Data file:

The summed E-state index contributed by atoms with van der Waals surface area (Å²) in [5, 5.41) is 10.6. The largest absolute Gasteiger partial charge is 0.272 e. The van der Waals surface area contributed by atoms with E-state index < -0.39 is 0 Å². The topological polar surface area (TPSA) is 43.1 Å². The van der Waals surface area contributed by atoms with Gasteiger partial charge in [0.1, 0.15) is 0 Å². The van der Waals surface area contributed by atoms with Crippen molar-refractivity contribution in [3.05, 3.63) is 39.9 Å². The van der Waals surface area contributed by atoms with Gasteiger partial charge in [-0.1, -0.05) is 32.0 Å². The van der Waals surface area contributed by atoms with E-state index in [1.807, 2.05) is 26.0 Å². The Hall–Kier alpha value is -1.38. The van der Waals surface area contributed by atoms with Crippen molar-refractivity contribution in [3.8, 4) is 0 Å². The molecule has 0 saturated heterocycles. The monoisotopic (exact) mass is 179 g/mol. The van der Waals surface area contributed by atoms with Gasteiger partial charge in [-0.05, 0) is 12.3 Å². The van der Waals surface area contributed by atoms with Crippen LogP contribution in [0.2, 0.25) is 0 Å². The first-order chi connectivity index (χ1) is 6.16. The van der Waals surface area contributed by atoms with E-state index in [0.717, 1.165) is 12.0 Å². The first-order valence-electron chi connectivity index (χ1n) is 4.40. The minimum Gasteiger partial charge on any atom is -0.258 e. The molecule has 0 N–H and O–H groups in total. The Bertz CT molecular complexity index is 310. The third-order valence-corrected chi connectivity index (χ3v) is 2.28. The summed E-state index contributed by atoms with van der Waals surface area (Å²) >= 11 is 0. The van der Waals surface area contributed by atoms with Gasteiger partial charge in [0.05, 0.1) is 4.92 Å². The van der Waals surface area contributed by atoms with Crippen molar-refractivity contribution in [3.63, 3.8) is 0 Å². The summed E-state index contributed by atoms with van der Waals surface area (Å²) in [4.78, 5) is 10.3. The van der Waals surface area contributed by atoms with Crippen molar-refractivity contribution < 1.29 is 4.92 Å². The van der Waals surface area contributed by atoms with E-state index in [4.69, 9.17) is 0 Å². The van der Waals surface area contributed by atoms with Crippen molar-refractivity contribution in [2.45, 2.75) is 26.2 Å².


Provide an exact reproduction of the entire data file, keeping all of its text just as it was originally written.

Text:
The summed E-state index contributed by atoms with van der Waals surface area (Å²) in [5, 5.41) is 10.6. The largest absolute Gasteiger partial charge is 0.272 e. The van der Waals surface area contributed by atoms with E-state index < -0.39 is 0 Å². The topological polar surface area (TPSA) is 43.1 Å². The van der Waals surface area contributed by atoms with Gasteiger partial charge in [0.1, 0.15) is 0 Å². The van der Waals surface area contributed by atoms with Crippen molar-refractivity contribution in [3.05, 3.63) is 39.9 Å². The van der Waals surface area contributed by atoms with Gasteiger partial charge in [-0.1, -0.05) is 32.0 Å². The van der Waals surface area contributed by atoms with E-state index in [1.807, 2.05) is 26.0 Å². The Hall–Kier alpha value is -1.38. The van der Waals surface area contributed by atoms with Crippen molar-refractivity contribution in [3.8, 4) is 0 Å². The molecule has 0 saturated heterocycles. The monoisotopic (exact) mass is 179 g/mol. The van der Waals surface area contributed by atoms with Gasteiger partial charge in [-0.05, 0) is 12.3 Å². The van der Waals surface area contributed by atoms with Crippen LogP contribution in [0.2, 0.25) is 0 Å². The first-order chi connectivity index (χ1) is 6.16. The van der Waals surface area contributed by atoms with E-state index in [0.717, 1.165) is 12.0 Å². The first-order valence-electron chi connectivity index (χ1n) is 4.40. The minimum Gasteiger partial charge on any atom is -0.258 e. The molecule has 0 N–H and O–H groups in total. The Bertz CT molecular complexity index is 310. The third-order valence-corrected chi connectivity index (χ3v) is 2.28. The summed E-state index contributed by atoms with van der Waals surface area (Å²) >= 11 is 0. The van der Waals surface area contributed by atoms with Gasteiger partial charge in [0.05, 0.1) is 4.92 Å². The van der Waals surface area contributed by atoms with Crippen molar-refractivity contribution in [3.63, 3.8) is 0 Å². The summed E-state index contributed by atoms with van der Waals surface area (Å²) in [4.78, 5) is 10.3. The van der Waals surface area contributed by atoms with Crippen molar-refractivity contribution < 1.29 is 4.92 Å². The van der Waals surface area contributed by atoms with E-state index in [4.69, 9.17) is 0 Å². The van der Waals surface area contributed by atoms with Crippen molar-refractivity contribution in [2.45, 2.75) is 26.2 Å².